23. May 2023
An international team of scientists from Spain, China, Germany and the Czech Republic has published the results of a unique experiment. In the process, they have been able to image and analyse terahertz waves that propagate in the form of so-called plasmon polaritons along thin plates of a hessite crystal. Understanding this principle opens the way to the development of new communication technologies. The domestic representative in the team was researcher Andrea Konečná from Brno University of Technology. The work was published by the prestigious journal from the Nature "family", namely Nature Materials.
The researchers worked with a material called hessite (Ag2Te, silver telluride). Although the mineral is also found in the wild, for the purposes of the experiment it was prepared in the form of nanocrystals by experts from Fudan University in Shanghai, China. The samples used were less than 100 nanometres thin – thousands of times thinner than a human hair.
"Hessite has very interesting properties. We measured its optical properties, but at very low frequencies that humans cannot normally see. Using a special microscope, we have been able to build up so-called plasmons in the material, which are formed by the response of conduction electrons to light. In our case, we can imagine plasmons as waves that are localised very closely on the surface of the nanocrystal, which allows light at very low frequencies to be focused into this special material," says Andrea Konečná, a scientist from Brno University of Technology.
Hessite is also interesting because it behaves like a "bad metal". "Ordinary metals behave the same way in all respects; for example, they conduct an electric current in the same way, or just light in the form of surface plasmons. Hessite, on the other hand, behaves a little differently in each direction. To put it in hyperbolic terms, the light in it can be 'warped' depending on how you rotate the material, for example, or how you shine light on it," adds Konečná.
For the first time ever, scientists have been able to experimentally demonstrate the so-called anisotropy in a metal, i.e. the aforementioned potential to change the properties of a certain quantity depending on the choice of direction. From a research point of view, this is a very interesting possibility. "Imagine throwing a stone into water - the waves will then propagate evenly in all directions and form concentric circles on the surface. But the material we studied behaved in such a way that we observed ellipses: in one direction the surface plasmons propagated at a smaller wavelength, in the next at a larger one. And one could even get cases where they would not propagate at all in one direction. If we know this mechanism perfectly, we can work with it further," says Konečná.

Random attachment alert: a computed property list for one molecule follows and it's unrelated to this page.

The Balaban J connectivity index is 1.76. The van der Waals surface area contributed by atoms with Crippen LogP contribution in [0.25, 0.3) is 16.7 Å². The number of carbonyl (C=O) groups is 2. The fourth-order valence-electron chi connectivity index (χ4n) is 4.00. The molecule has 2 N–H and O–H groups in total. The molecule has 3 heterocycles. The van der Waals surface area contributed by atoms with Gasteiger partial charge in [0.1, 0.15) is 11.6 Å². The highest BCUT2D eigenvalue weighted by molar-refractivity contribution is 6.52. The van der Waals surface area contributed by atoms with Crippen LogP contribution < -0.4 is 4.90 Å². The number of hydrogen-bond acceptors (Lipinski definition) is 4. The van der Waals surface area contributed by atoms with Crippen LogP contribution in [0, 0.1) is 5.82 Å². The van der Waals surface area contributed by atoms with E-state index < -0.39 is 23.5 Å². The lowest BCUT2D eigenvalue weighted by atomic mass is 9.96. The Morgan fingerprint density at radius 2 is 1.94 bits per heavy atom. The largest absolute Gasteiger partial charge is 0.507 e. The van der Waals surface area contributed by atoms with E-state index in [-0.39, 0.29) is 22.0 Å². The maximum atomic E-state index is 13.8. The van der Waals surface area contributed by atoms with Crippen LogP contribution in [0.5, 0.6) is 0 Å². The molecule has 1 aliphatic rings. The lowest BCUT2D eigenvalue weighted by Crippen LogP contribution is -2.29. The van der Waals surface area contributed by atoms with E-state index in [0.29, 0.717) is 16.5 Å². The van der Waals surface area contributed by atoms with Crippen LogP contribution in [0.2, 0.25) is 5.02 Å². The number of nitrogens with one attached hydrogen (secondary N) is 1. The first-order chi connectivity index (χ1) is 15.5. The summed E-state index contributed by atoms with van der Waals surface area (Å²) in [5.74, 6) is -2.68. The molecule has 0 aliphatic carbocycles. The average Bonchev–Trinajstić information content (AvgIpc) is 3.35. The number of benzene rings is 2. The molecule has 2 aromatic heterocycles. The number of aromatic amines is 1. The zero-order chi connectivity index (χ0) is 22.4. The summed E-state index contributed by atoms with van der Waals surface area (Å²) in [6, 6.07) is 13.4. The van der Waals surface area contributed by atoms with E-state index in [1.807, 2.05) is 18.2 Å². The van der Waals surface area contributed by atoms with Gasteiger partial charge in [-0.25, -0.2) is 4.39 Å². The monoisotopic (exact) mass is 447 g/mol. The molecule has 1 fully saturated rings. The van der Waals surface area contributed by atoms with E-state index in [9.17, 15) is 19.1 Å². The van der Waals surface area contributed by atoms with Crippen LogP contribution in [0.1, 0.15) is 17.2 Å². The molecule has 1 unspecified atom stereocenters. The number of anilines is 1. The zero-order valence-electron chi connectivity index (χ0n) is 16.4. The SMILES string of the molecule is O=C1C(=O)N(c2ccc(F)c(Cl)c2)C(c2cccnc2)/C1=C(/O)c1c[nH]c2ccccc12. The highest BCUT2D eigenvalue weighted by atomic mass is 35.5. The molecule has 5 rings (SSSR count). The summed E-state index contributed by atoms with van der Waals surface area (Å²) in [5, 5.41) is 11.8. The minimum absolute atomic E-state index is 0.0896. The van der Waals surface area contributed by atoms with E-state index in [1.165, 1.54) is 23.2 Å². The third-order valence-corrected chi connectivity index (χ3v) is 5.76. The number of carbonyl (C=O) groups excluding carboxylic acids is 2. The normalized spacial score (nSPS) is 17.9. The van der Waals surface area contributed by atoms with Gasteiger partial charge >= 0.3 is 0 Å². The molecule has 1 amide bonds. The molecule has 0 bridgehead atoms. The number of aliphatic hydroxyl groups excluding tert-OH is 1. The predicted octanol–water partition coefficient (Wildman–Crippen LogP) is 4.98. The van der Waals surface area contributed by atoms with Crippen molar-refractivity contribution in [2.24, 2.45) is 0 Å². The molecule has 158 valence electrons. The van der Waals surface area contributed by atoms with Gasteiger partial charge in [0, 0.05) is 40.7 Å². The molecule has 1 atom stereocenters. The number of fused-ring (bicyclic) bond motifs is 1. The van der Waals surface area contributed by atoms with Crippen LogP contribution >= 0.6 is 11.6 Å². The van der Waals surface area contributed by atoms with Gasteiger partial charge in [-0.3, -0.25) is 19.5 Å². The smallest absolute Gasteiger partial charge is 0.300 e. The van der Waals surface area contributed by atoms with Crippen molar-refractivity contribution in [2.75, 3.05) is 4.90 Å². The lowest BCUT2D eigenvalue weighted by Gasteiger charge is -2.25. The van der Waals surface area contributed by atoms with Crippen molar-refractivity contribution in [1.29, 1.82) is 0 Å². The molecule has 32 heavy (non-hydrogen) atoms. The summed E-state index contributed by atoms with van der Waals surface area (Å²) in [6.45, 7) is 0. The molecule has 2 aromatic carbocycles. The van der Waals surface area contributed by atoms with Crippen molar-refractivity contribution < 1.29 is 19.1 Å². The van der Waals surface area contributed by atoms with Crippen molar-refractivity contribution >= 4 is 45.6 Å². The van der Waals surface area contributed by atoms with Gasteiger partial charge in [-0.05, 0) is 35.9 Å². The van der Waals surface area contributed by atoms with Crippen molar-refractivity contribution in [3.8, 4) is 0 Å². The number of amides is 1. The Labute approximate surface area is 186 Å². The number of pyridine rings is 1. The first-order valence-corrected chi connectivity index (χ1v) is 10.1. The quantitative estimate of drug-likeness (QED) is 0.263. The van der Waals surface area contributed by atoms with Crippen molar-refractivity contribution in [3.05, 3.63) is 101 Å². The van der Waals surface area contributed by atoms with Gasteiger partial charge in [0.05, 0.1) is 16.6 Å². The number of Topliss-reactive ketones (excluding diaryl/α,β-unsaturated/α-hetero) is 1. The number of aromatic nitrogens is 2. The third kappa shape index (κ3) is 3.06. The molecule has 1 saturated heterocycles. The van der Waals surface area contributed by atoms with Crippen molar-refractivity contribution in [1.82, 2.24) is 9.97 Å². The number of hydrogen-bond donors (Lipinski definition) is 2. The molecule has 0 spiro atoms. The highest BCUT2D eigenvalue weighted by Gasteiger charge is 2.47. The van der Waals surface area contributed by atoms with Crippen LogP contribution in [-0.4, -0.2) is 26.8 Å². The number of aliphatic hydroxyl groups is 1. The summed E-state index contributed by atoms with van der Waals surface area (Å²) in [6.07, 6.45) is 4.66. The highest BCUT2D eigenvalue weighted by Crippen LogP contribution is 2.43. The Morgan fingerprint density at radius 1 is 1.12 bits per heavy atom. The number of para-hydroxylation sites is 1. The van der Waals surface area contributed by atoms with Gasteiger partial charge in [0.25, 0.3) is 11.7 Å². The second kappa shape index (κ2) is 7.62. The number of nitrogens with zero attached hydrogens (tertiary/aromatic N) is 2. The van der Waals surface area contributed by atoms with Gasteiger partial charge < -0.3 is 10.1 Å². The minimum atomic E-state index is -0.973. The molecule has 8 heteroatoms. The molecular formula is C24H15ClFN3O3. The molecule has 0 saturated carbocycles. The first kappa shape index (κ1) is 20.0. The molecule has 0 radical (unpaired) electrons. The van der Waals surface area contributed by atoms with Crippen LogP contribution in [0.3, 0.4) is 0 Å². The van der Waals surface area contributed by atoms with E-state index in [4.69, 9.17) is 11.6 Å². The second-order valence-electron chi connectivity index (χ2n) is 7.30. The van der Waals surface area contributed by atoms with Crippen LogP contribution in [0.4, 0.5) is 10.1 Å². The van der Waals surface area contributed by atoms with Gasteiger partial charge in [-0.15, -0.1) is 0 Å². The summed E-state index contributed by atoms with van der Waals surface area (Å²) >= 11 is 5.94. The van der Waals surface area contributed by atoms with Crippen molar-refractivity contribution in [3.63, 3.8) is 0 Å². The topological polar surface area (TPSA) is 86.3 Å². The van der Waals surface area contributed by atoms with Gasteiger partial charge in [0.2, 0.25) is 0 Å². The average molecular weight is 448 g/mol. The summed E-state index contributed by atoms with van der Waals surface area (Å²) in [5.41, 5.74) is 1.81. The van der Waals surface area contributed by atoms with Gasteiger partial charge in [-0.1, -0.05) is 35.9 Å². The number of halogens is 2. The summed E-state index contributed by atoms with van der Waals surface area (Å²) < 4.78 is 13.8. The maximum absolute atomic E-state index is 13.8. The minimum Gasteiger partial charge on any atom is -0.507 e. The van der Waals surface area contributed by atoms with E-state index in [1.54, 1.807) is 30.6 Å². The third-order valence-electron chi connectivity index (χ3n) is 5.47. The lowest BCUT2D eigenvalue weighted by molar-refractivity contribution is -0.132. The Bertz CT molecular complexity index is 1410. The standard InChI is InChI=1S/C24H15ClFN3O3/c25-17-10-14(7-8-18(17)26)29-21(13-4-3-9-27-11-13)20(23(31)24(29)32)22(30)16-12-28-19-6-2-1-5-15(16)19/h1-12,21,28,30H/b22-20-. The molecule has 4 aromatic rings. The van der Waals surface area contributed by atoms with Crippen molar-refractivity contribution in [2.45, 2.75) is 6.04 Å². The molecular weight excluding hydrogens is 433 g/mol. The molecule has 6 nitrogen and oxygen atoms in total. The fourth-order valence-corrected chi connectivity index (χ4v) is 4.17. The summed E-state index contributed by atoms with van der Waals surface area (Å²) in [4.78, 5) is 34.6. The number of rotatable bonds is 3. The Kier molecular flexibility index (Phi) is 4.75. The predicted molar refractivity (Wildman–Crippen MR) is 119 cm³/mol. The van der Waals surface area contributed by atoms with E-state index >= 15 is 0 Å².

Andrea Konečná works at BUT in the CEITEC centre and also at the Faculty of Mechanical Engineering, where she is building her own research group under the Department of Physical Engineering. Her expertise is in nanophotonics, a field that focuses on the study of light in nanostructures, as well as the development of new techniques in electron microscopy. In her published research, she has complemented the experiment with a theoretical model and calculations. Her collaboration was also helped by the many years of international experience she gathered, including at the Basque research centre CIC nanoGUNE BRTA, which led the research.
The results, in which the University of Shanghai, the University of the Basque Country, the International Physics Centre in Donostia and the Max Planck Institute for Chemical Solid State Physics in Dresden were involved, were published in the prestigious journal Nature Materials. "As far as professional journals in the field of materials are concerned, this is the absolute top," confirms Konečná. The research was also quite complex, she says, and would not have been possible without significant international cooperation. "It was a big challenge to make the measurements using a specially adapted microscope, because we were working with radiation that is not normally visible and required a not-so-ordinary laser to create it. Then, to be able to visualise the surface plasmons at all, we came up with a trick where we put the material – very figuratively speaking – over a gold mirror, which was able to prolong their propagation," Konečná adds.
The results offer the promise of practical applications, although the scientists are still working on basic research. "Terahertz waves in particular are promising, a technologically important area of the spectrum of interest for the development of communication technologies. When we talk about terahertz, it is three times faster than the gigahertz waves used in today's technology, for example in computers. The waves could also be used to investigate the fundamental properties of materials at the nanoscale, so there is potential for applications." However, as Konečná points out, "we are still trying to understand what properties the material has and how to improve it."